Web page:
Deli-style rye breadThe no-knead, wet-dough technique described in Artisan Bread in Five Minutes a Day by Jeff Hertzberg and Zoe Francois lends itself admirably to cooking for one.  I was skeptical when I first heard about this, but since I love good, fresh bread, I bought the book and gave it a try.  It has made fresh bread for one an easy thing to do.  When I’m in need of an attitude adjustment, nothing does it better than to go into the kitchen and with minimal effort have my home smelling of fresh bread.  The main attraction of this method for me was that the dough could be kept in the refrigerator for about two weeks (less for dough enriched with eggs).  I can reach in and grab a handful of dough, form a small loaf, let it rise (shorter time for small loaf), and bake.  The hands-on time is minimal.  The results are wonderful.

To give you a sample, here is an adaptation of the Master Recipe a free-form boule from Artisan bread in Five Minutes a Day.  For measuring the flour, just dip and then level your measuring cup with a spatula (scoop and sweep)–no sifting required.  You can bake this on a cookie sheet, but if you really get into this, you will probably want to get a baking stone, but even baking on a cookie sheet, you have some good bread.  Be sure to use dry-ingredient measuring cups for the flour. I assuming that you likely don’t have a stand mixer or  a large food processor, so I’m given the hand mixing instructions here.  I think that the only “tricky” part is shaping the loaf; not having the pictures in the book, here is a link to a video which will show you the mixing and shaping technique.

Ingredients for dough to make four 1-pound loaves:

  • 3 cups lukewarm water
  • 1-1/2 tablespoons granulated yeast
  • 1-1/2 tablespoons kosher salt or other coarse salt
  • 6-1/2 cups unsifted, unbleached, all-purpose white flour
  • cornmeal for your cookie sheet or parchment paper

Add yeast and salt to the lukewarm water in a 5-quart bowl or lidded (not airtight) container.  Mix in the flour all at once with a wooden spoon.  If the mixing becomes too difficult with the spoon, use your hands (wet) to work in the flour, but do not knead the dough.  Now, allow to rise at room temperature (covered) for about 2 hours until the dough as doubled, or starts to collapse (flattens on top).  Refrigerate the dough overnight since it’s easier to shape the loaves with cold dough.

When you’re ready to bake, prepare you cookie sheet, or parchment paper with a light sprinkling of flour or cornmeal.  Now, sprinkle a bit of flour on the surface of the dough and pick up a handful (about grapefruit-size for a one-pound loaf). Sprinkle with flour and shape, as if you were pulling a blanket from the top down around it to the bottom side.  Don’t knead–this shaping should take only about a minute.

Place the loaf on cornmeal on the cookie sheet or on parchment paper, and let it rest for about 40 minutes for the one-pound loaf.

Preheat you oven to 450 ° F  with the rack in the middle of the oven.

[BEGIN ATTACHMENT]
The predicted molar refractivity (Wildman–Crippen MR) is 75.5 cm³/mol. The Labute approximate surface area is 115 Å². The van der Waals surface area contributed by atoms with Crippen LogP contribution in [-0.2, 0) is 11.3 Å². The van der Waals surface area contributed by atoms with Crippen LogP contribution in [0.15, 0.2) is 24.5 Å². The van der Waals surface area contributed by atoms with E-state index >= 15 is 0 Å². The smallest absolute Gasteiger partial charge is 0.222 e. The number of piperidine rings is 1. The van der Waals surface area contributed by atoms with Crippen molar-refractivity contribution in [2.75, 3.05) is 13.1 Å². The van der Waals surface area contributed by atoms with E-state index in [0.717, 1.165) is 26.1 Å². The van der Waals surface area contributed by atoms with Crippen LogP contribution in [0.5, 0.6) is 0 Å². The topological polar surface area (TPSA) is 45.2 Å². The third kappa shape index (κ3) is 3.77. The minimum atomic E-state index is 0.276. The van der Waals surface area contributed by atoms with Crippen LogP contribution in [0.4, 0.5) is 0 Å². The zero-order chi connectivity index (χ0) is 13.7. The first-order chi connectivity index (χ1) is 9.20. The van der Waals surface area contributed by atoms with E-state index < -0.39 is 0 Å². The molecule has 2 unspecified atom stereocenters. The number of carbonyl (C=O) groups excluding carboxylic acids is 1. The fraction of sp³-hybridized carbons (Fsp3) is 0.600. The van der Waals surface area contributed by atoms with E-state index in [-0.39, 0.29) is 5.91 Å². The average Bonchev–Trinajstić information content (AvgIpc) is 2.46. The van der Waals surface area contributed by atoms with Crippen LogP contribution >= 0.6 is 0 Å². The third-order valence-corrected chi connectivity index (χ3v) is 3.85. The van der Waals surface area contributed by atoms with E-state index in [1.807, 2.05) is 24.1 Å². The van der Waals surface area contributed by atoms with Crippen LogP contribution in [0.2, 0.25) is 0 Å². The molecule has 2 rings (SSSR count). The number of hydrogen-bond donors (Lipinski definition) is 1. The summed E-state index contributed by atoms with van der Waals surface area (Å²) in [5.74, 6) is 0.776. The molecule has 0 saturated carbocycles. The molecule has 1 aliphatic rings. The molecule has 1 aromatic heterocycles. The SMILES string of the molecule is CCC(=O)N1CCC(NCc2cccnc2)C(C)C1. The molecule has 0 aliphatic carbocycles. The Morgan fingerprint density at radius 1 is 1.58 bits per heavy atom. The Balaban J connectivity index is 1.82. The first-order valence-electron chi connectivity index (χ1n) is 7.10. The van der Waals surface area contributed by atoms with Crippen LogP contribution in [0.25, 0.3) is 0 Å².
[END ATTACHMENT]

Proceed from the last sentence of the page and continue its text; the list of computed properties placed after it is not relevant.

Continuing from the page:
After the bread rests for 40 minutes, dust the top of the loaf with flour.  Using a serrated knife, slash a 1/4-inch deep cross on top so that you control how the crust breaks open when it expands in the oven.

The crust will be best if you use steam in the oven; you can do this by using the broiler pan on the lower rack, and pouring in a cup of hot tap water when you put the loaf in to bake.  Baking will take about 30 minutes, or until the crust is brown.

Store the remainder of the dough in the refrigerator until you’re ready to make another loaf.

I started with the master recipe, and have now worked my way through a number of others: deli-style rye, brioche, chocolate bread (yum), brioche filled with chocolate ganache, the Portuguese broa (a corn bread–great for the Thanksgiving holidays), olive oil dough, and others.  Every recipe has worked as it should.  It’s great to be able to make myself a crusty baguette one day, and a boule, or sandwich loaf the next time–all from the same batch of dough.  Since I use some bread for sandwiches, I frequently bake mine in an Italian bread pan which lets me have an oval loaf , larger than a baguette, that works well for the kind of sandwiches I make.  This pan is perforated so you get a better crust than using a non-perforated pan.  The pan is nonstick, but with the wet dough you will still need to us a cooking spray to prevent sticking, and the dough will ooze into the perforations sightly, but it can usually be removed easily.

The container that I use to hold my dough is a Rubbermaid that I got from the grocery store.  It has a good lid, and is not airtight.  If you are hand mixing you could , just mix in this container.  The corners are slightly rounded, but I find it’s difficult to get all the dry flour mixed around the edges, so I usually mix in a bowl and transfer the dough into this container.  If the lid on the container fits very tightly, you will need to leave it loose of because of the gases that are formed during the fermentation.

Of course, I was excited when the second book, Healthy Bread in Five Minutes a Day appeared.  I’ve just gotten the Kindle version of that one, and  anxious to try some of the recipes there.  I’ve been interested to see comments about this technique on other blogs.  An adaptation of the master recipe for whole grain bread can be found on the Former Chef blog, along with some helpful photographs that should make you want to run to the kitchen and bake.   I intend to take this evening to peruse this book and see what gems I can find.  To be on the safe side, I’ll start with the master recipe to see how the dough handles.  Based on my previous experience with these recipes I’m expecting great things.

More recipes and baking tips can be found in Zoe Francois’s blog, Zoe Bakes. New recipes and tips are available at Artisan Bread in Five website as well.

I’m hooked on having fresh bread in such an easy way.  The loaves in the photograph are brioche just out of the oven.  If you really need an attitude adjustment, the smell of the brioche (especially when filled with chocolate ganache) will definitely do it!  More about brioche coming  soon.  Happy baking!